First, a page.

SELECT PERSPECTIVES BLOG

One of the Problems with Lean in Healthcare - Providers Won't Report Errors!

Posted by  Bryan Warren

We have the pleasure of working closely with Mike Hoseus, co-author of Toyota Culture, the Heart and Soul of the Toyota Way.  At conferences, Mike always tells the story about how he went to work at the Toyota plant in Japan and his assembly line tool slipped, damaging a car.  His Lean training told him to stop the line and make someone aware of the mistake, so they could examine the cause and prevent future errors.  His natural inclination, however, was to remain silent and avoid facing the music, so to speak.

He chose the right path.  He hit the button stopping the line.  A meeting was convened.   As they concluded the meeting, even with the language barrier, he knew that everyone coming up was congratulating him!  As an organization, they saw errors as learning experiences and his behavior was encouraged.

Now hospitals are looking to Lean as the way to reduce costs and improve the quality of care.  The problem?  Recent data shows that many in healthcare have not embraced Toyota’s view of mistakes.

Survey Reveals Reasons Doctors Avoid Online Error-Reporting Tools

According to Johns Hopkins investigators, even though 90 percent of providers witness near-misses or errors, most clinicians don't report them because they are embarrassed and don't want to cause trouble.  Getting colleagues into trouble, liability and embarrassment in front of colleagues were reported most often by physicians and residents.

Obviously, we have a long way to go. This is going to require a seismic culture shift.  Some organizations are making strides but the gains are too slow given the challenges we face.  We are in the middle of an exciting project, helping a hospital to assess its physicians.  We are looking at cultural fit, the physician’s ability to collaborate, the likelihood of disruptive behavior, willingness to constantly look at quality, and even how likely the physician will be to reveal errors when doing so will serve as a tool for improving quality.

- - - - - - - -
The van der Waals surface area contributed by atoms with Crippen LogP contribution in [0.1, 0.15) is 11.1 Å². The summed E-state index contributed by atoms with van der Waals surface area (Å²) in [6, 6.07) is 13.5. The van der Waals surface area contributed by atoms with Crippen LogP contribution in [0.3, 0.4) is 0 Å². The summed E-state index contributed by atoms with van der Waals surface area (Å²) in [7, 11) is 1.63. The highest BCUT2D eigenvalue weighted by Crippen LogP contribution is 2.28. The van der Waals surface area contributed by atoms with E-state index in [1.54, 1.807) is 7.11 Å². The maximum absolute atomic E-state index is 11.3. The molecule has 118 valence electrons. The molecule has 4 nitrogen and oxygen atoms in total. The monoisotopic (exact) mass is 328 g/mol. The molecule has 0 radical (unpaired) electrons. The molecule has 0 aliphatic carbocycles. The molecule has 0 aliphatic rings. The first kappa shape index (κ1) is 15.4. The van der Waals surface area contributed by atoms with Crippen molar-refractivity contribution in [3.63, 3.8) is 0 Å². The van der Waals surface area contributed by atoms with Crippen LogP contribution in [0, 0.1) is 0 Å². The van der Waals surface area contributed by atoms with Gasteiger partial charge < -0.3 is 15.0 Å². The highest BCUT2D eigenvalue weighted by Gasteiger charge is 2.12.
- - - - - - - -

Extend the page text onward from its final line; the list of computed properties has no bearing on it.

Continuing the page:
Wouldn’t it be wonderful if sometime in the future, we have a physician speaking at a conference sharing a story very similar to the one Mike tells about his experience in Japan? Only in this case, the learning experience won’t improve the quality of production of a car, but the quality of care provided, possibly saving a life.

Bryan Warren

Bryan is the Director of Healthcare Solutions at Select International. He is responsible for developing and promoting tools and services designed specifically for the unique challenges faced by healthcare organizations.

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